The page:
Some companies still adopt this low quality model; however they have a big shock coming to them if they don’t adapt.

As SEO’s our primary objective is to understand signals search engines use to rank websites, and have the ability to advise on and implement strategies that provide the right signals. In short an SEO should be able to go into a business, quickly highlight the opportunities available and put a plan together to capitalise on them, this may include:

  • Accessibility audit
  • Canonical issues
  • Pagination mark-up
  • Schema mark-up
  • Duplicate content issues
  • Content strategy
  • Content Marketing
  • Analytics audits
  • Outreach
  • Content promotion
  • Digital PR
  • Link auditing
  • Penalty recovery and link clean up
  • Google +
  • Authorship
  • Rich Snippets

These are just some of the tasks we do as an agency and all go through the SEO team. Maybe the name is wrong ‘Search Engine Optimisation’, maybe it should be ‘Search Engine Opportunity’, after all an SEO specialist is someone who can identify opportunities to drive traffic and revenue from search engines.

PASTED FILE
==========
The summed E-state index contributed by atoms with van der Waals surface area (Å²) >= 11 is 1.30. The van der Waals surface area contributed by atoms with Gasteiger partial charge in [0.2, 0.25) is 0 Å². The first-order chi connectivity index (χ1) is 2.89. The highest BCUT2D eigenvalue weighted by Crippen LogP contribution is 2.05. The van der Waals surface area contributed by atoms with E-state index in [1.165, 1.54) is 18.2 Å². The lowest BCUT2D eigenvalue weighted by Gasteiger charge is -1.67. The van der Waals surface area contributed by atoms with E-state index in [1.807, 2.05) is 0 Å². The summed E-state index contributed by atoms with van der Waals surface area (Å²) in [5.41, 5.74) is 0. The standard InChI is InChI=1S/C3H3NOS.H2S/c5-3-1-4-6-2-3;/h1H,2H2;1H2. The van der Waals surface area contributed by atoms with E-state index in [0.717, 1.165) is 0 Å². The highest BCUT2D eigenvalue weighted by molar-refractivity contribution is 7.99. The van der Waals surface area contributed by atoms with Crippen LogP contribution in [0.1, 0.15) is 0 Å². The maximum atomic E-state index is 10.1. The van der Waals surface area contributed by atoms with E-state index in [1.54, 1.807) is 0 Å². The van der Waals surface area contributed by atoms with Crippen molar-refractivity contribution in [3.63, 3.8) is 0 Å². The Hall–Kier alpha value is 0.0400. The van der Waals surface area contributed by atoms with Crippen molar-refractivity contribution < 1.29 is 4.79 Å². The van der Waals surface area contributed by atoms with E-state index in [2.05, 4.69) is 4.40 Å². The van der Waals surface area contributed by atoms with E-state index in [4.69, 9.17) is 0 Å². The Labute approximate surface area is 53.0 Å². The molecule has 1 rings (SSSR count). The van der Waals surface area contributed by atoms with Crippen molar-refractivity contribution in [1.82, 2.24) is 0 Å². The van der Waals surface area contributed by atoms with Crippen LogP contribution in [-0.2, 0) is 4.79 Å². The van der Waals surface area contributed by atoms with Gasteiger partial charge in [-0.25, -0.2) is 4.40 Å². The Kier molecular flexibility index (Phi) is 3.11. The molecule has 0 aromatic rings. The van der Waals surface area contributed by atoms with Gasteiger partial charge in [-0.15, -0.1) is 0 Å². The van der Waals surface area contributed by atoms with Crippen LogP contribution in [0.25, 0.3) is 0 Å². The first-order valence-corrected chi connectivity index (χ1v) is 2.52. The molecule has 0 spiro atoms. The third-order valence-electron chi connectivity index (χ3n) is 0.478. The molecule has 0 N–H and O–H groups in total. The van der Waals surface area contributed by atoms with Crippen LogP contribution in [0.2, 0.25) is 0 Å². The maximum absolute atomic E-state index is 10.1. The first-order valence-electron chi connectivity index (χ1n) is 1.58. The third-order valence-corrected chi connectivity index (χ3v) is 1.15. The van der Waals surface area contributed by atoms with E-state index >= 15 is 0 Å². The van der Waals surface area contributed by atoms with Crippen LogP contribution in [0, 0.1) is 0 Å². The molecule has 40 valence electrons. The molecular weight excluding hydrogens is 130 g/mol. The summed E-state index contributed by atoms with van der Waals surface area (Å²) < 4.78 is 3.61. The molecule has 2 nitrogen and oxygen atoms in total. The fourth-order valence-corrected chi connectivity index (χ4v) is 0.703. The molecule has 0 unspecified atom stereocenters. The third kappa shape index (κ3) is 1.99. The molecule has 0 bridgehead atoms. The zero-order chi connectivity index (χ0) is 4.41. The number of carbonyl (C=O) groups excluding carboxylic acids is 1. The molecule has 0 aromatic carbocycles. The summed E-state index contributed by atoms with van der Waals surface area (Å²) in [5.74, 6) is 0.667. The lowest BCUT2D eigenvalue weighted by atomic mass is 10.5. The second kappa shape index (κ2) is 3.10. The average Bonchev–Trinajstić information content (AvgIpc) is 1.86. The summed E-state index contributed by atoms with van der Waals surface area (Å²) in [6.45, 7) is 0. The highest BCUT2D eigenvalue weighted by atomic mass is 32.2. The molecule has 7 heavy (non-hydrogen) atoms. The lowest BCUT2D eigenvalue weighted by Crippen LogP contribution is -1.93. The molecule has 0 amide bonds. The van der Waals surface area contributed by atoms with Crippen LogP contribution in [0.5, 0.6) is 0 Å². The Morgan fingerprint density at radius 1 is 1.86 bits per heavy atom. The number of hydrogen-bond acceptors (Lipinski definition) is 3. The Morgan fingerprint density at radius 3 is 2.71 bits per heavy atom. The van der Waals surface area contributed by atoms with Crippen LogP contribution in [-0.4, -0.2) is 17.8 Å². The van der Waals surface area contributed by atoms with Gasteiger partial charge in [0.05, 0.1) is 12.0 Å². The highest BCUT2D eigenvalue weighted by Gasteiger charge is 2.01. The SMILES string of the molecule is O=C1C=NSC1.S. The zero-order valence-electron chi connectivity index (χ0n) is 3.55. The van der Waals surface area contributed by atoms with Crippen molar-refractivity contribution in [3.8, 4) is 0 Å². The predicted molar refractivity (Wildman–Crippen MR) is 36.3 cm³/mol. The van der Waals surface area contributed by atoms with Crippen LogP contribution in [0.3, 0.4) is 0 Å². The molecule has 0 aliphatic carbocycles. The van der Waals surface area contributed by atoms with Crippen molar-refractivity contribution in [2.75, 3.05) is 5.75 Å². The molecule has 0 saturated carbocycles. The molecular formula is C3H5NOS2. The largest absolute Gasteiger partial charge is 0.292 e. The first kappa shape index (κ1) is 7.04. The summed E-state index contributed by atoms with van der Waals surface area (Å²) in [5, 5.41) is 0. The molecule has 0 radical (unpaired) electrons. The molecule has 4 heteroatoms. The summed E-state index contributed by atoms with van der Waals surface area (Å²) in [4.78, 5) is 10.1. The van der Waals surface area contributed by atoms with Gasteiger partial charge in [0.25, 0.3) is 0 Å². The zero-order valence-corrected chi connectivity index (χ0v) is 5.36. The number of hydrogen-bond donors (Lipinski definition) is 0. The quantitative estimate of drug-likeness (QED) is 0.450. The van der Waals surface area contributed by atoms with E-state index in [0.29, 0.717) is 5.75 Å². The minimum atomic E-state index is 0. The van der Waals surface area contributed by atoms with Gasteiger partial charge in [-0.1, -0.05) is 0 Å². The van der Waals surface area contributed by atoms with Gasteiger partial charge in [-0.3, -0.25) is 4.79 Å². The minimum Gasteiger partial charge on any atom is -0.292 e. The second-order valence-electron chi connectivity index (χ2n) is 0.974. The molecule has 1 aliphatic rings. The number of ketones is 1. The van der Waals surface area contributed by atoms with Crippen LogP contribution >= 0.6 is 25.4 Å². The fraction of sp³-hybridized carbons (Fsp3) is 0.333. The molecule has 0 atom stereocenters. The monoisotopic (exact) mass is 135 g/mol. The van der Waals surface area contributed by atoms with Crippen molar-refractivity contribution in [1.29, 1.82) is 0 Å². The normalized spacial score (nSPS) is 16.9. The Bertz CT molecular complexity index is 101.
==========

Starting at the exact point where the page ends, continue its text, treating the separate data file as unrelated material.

Most of the above tasks would require input and assistance from developers, designers and copywriters; however the SEO Specialist would usually be responsible for bringing all these elements together.

Would a developer, designer, PR specialist and copywriter be able to deal with all of the above? You need all the elements to be successful. This is why I think Paul’s original article, although had valid points, was a little naive.

The reason why companies invest in the above is simple, because it works! It delivers results.

A quick example….